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Working capital loans to now come with withdrawal commitment & fees

 Working capital loans to now come with withdrawal commitment & fees 
The Reserve Bank of India on Thursday tightened norms for firms seeking working capital loans by ordering them to pay a fee and commit on withdrawal of sanctioned funds in an attempt to shore up bank treasuries to handle surplus funds from now on.
The RBI said large borrowers will have to stipulate a minimum level of ‘loan component’ in fundbased working capital finance to promote greater credit discipline among borrowers. RBI said that a draft norm on this will be released soon. 
“The working capital requirements of borrowing entities are met by banks through a cash credit limit which is a revolving facility. The cash credit facility places undue burden on the banks in managing their liquidity requirements. Currently banks do not charge any commitment fee and do not maintain any capital on the undrawn portion of the cash credit because it is classified as an unconditionally cancellable facility,” said RBI deputy governor N S Vishwanathan. 
“We therefore want to control the possible volatility in utilisation of cash credit limits by making it mandatory to have a working capital demand loan portion in the working capital facility,” he added. As of now, once a borrower is sanctioned working capital limit, he can draw the loan amount within the limit anytime within a year. This gives the borrower flexibility and comfort to withdraw funds. Large corporates have working capital limits with several banks but most of these limits are not drawn.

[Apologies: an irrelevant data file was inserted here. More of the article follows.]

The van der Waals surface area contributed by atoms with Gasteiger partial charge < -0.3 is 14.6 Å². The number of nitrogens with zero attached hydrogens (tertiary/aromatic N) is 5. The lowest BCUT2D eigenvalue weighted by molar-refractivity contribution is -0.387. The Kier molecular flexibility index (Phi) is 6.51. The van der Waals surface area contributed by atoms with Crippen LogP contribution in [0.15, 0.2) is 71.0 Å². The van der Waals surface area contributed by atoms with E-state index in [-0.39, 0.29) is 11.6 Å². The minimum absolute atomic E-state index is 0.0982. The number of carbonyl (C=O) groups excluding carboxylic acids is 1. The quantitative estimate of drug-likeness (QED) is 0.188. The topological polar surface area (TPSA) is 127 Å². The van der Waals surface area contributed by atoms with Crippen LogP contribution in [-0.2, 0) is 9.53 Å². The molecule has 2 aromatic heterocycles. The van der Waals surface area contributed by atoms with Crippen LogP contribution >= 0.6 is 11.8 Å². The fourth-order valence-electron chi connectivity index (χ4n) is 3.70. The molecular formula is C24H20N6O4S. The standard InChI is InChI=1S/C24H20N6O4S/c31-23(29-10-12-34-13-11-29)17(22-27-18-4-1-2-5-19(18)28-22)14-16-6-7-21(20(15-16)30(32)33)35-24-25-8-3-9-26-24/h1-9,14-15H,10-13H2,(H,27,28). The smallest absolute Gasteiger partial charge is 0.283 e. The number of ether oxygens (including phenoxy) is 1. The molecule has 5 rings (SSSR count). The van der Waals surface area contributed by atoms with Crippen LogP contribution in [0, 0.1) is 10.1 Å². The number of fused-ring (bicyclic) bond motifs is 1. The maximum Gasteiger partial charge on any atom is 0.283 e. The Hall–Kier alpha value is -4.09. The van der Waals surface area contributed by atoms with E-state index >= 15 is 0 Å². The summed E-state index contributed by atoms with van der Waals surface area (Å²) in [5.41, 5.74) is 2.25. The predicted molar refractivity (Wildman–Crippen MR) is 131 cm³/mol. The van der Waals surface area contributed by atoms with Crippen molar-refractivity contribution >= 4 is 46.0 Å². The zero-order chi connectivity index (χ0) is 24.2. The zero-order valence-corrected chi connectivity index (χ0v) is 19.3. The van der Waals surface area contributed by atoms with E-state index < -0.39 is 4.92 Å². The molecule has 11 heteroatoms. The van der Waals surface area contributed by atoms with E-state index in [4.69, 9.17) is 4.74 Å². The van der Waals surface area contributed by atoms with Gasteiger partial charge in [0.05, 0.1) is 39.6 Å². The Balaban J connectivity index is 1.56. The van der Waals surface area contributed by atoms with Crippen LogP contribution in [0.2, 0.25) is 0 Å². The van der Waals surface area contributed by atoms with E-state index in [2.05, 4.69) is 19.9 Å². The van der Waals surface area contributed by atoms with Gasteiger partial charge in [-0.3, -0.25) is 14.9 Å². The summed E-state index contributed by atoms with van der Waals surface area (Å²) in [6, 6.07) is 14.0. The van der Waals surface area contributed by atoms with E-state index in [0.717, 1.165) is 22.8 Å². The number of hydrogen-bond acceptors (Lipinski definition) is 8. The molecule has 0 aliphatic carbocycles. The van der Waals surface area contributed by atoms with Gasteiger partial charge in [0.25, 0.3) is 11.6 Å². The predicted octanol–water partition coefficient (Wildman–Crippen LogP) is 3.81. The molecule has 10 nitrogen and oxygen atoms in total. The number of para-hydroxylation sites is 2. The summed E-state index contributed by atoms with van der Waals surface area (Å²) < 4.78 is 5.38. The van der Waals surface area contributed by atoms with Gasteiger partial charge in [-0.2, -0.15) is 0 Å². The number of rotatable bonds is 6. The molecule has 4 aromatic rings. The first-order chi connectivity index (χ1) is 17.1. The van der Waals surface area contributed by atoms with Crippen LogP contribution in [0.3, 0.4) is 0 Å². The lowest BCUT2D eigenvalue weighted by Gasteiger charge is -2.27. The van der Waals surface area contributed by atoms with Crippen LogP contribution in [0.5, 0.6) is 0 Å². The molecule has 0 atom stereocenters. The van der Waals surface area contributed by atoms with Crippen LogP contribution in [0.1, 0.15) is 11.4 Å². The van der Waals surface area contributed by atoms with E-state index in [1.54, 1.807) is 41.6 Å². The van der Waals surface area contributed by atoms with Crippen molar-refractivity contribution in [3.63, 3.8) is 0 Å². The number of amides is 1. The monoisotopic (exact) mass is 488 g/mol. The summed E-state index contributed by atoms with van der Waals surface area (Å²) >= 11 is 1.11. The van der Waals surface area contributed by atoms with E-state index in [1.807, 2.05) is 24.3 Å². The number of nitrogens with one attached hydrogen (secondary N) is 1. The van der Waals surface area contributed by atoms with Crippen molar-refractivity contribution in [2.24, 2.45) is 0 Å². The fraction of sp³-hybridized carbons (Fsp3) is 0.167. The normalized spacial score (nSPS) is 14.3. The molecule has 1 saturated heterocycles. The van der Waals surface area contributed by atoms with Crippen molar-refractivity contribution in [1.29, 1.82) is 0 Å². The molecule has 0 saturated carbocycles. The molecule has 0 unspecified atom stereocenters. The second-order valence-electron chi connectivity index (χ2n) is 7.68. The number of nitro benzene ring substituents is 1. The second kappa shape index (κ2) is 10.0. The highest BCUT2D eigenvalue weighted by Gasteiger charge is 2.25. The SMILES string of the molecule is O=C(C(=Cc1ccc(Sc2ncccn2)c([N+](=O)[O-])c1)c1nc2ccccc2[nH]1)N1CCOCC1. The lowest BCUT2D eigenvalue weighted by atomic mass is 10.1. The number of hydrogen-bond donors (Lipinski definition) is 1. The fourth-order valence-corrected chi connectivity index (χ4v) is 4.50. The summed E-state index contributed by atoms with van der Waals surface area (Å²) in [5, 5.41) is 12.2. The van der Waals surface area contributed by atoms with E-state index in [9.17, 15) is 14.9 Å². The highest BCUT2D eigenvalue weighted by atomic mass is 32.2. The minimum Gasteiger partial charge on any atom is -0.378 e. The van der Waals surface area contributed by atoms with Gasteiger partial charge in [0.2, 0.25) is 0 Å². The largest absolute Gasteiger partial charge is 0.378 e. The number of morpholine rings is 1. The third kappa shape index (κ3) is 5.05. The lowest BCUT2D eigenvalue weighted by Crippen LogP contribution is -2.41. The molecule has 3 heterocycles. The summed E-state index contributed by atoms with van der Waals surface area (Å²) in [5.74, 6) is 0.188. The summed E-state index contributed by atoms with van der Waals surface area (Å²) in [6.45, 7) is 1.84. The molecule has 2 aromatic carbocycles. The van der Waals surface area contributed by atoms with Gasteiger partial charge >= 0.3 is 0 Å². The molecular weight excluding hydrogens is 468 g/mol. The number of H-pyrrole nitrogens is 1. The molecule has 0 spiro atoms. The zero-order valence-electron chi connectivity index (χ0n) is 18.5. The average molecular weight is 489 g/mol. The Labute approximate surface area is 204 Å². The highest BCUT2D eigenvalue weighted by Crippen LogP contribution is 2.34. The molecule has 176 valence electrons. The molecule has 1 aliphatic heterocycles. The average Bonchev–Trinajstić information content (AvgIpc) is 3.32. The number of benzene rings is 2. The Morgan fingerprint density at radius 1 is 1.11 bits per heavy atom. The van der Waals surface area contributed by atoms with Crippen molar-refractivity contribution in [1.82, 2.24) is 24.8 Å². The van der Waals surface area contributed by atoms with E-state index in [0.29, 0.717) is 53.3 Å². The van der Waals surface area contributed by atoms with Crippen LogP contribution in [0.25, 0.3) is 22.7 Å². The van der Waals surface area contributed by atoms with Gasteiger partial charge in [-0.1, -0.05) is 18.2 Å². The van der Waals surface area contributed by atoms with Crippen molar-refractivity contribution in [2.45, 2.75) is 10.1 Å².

However, banks are mandated to set aside capital on sanctioned amount of working capital loan. Under the new norm borrowers will have to commit to withdraw a fixed amount of the sanctioned limit. 
“The introduction of a mandatory loan requirement in working capital loans will provide the much-needed credit discipline,” said State Bank of India’s chairman Rajnish Kumar. Banks expect the RBI to fix a limit of minimum drawdown based on the size of the loan and the industry. A minimum limit was introduced in the past, but borrowers did not take to it, said a senior banker. 
However, when mandated to assign capital even on the undrawn limit, banks felt the pinch. To mitigate risk on higher capital requirements, many lenders introduced unconditional cancellability clause in the loan agreement. Lenders say that large borrowers have declined to add this clause in the agreement and banks have made exceptions in some such cases. 

The Economic  Times, New Delhi, 18th June 2018

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